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Five Shots: The Colors of Southern Italy

Here is the final post of miscellaneous shots when our traveling group visited Southern Italy a few weeks ago. I loved the colors of Italy most of all. Did you miss the trip? Here are the other posts:  SORRENTO, CAPRI,  and ROME.

The Streets of Pompeii
Eruption Mt. Vesuvius, Aug, 79
When it blew, 20 feet of ash suffocated the residents.
Lemons and Oranges
Hydrangeas–my favorites.
pomegranate in the making
Tyrrhenian Sea
The Green Door
Bougainvillea and Spears
Emerald Grotto, Capri
Capri Blue
Punta Carena Lighthouse, Capri

Which one do you like best?



40 thoughts on “Five Shots: The Colors of Southern Italy”

  1. I haven’t had a Moretti Beer in years! That was always my beer of choice in an Italian restaurant in London.
    I would choose the shots from Pompeii, as I have never been, but always wanted to see those ruins.
    Best wishes, Pete. x


    1. You noticed the glass was half full. It was delicious. I have always wanted to visit Pompeii, too. I was surprised by how big the city was. The streets were grid pattern and you could walk around aimlessly for two miles in any direction. There was Mt. V., always there, rather forbiddingly.

      Liked by 1 person

      1. Yes, they do mean a lot. When I was in Italy, I purchased postcards over there to add to my photo collection, because my camera couldn’t do justice to many of the places in Florence. It was the trip of a lifetime, our daughter’s wedding. Funny story: “Mom, we’re getting married in Town Hall.” I put on my cheerful voice, but that was discouraging news. THEN, we learn that Town Hall is the Palazzo Vecchio! They were married by the mayor of Florence in a private room. Need I say more? Your photos are just what I saw and enjoyed, too. Thank you for a wonderful, virtual trip. 🙂


  2. The view of the Tyrrhenian Sea though that little stone arch, doorway, is very nice. Lovely shots of the food as well. Looks like you had an amazing trip Cindy!


    1. Hi Paul. People love to see the food shots. I try to include a plate in each post. The sea and Napoli and Sorrento and Capri — a beautiful spot in the world. I preferred to the North end. Tuscan hills are lovely, but I’ll take water any day.

      Liked by 1 person

    1. Thanks, Rick. He was our first sight when we walked into the city. I like silhouettes and glad you liked it. When I retire in a decade, (or sooner) I’d like to return to Napoli area and stay for a few weeks instead a few days. I hope you make it there!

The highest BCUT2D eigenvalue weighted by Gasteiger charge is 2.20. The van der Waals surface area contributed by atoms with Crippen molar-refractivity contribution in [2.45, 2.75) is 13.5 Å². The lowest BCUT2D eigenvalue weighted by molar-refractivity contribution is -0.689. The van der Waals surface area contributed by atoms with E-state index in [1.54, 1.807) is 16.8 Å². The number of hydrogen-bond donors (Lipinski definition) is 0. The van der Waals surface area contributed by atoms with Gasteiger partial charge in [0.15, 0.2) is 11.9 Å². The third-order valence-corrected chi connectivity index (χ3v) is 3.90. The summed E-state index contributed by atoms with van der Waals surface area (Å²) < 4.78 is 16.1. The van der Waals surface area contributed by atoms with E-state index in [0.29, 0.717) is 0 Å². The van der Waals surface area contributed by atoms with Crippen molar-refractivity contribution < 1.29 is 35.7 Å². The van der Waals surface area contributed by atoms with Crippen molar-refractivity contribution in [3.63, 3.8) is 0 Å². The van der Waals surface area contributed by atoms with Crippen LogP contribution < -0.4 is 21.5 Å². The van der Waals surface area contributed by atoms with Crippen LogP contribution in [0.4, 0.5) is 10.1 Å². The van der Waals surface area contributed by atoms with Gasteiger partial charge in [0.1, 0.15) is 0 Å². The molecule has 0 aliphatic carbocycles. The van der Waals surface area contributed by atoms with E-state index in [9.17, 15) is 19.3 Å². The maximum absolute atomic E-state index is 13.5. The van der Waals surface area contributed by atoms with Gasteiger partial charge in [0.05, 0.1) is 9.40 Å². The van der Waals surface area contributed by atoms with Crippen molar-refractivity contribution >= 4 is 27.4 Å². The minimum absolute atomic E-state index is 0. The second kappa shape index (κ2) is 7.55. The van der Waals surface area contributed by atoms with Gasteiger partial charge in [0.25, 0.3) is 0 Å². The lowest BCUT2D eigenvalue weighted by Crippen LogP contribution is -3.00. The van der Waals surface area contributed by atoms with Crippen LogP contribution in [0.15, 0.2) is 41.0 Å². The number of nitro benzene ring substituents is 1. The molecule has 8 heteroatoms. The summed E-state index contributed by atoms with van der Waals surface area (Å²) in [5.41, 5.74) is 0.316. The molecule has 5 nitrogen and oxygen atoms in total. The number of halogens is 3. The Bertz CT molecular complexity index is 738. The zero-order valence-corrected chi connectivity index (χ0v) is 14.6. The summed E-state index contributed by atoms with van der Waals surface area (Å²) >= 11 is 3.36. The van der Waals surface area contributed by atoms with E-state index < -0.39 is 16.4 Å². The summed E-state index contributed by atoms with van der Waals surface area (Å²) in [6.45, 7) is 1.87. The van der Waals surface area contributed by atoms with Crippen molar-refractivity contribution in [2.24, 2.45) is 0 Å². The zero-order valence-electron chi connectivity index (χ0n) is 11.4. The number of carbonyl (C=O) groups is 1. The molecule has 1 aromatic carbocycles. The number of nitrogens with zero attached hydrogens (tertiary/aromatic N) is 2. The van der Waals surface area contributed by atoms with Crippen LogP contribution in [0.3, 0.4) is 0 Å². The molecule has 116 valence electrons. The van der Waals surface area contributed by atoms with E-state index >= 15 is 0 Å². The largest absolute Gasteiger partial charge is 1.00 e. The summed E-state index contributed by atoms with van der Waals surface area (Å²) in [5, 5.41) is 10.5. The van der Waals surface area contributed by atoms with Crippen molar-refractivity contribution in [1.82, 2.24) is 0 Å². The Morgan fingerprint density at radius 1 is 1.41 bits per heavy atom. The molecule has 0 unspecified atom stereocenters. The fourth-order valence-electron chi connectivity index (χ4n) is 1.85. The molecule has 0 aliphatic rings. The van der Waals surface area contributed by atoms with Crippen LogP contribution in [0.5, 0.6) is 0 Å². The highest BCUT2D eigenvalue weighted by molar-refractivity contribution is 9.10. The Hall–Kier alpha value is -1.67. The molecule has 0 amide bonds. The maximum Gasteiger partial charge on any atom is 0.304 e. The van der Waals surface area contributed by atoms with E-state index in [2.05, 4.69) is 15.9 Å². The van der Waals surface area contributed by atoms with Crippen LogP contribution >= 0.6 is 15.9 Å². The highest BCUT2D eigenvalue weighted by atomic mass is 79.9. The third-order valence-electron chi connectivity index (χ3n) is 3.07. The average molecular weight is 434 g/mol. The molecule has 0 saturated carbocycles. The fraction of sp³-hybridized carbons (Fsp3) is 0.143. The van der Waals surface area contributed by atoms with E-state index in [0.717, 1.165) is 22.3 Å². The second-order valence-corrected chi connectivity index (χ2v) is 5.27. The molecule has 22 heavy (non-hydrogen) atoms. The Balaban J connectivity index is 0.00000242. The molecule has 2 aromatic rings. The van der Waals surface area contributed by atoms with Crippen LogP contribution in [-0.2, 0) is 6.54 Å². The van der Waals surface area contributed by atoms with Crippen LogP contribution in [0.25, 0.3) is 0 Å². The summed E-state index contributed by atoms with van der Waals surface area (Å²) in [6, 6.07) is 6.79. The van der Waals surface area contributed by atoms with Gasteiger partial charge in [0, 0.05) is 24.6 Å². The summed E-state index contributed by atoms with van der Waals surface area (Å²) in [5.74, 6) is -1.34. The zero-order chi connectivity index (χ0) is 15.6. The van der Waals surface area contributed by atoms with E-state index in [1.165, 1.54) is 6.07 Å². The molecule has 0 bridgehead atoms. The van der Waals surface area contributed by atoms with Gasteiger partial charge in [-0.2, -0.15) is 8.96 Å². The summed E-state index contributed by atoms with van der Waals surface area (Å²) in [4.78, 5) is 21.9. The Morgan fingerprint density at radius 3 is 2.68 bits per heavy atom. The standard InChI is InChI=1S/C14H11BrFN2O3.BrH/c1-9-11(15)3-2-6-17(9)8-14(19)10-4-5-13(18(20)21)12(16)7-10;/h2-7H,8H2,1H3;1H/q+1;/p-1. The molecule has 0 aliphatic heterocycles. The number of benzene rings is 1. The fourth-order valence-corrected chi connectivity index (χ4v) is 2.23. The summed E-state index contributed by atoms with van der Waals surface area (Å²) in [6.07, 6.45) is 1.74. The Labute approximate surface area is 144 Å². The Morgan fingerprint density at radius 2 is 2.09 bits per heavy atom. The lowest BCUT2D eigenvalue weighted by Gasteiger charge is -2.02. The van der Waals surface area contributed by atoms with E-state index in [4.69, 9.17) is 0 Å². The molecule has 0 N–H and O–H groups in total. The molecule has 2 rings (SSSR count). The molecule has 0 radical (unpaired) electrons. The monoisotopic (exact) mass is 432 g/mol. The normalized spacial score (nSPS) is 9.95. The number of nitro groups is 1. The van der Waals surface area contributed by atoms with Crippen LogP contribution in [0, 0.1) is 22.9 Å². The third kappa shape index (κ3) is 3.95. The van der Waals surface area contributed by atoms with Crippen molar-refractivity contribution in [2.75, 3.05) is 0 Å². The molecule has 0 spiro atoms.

1. Oh, I’m glad you liked it, Tom. After they dug out the bodies, they filled them with plaster so that’s what you are looking at. But they were once real people. Did you see the upturned dog on the stoop? It was strangely beautiful and haunting place. Really awesome to walk around and literally be a part of the past.

      Liked by 1 person

      1. I hadn’t noticed that! Wow. Great experience to be there I’m sure, if a little somber. And I was really struck by the conversation you had about what it was like being in the Colosseum. That is a bucket list item for me absolutely.


        1. Thank you, Tom. I appreciate it. I picked up a side job and that money is specifically used for traveling. Otherwise, seeing the world would never happen. If you don’t have a plan, travel opportunities rarely fall into your lap. I’m just sharing a little wisdom–not trying to be invasive.
          You are smart and young. Go! Go!

          Liked by 1 person

    1. The Romans and Greeks are linked, for sure. He was an appropriate sentry for an interesting city. It was easy for me to imagine it a thriving place. Even though so much time has passed since 79 AD, I draw comfort that humans then had similar thoughts and feelings as humans today. Oops. Maybe I should be saddened that little has changed? 😉
      Thank you for your perspective today, Keith.

      Liked by 1 person

  3. Those colours are stunning. It must be almost overwhelming at times with all the history, architecture, art, atmosphere. So much to see. So little time.


  4. I lingered over the shot of Pompeii’s “mummies”. It is unimaginable that these were actually real people. The Emerald Grotto is, of course, a gorgeous photo, but I think I like your symmetrical shots of Mt. Vesuvius and the streets of Pompeii. I also share your liking for the colours of Italy. It is such a rich country in many respects: history, culture, food, music, you name it.


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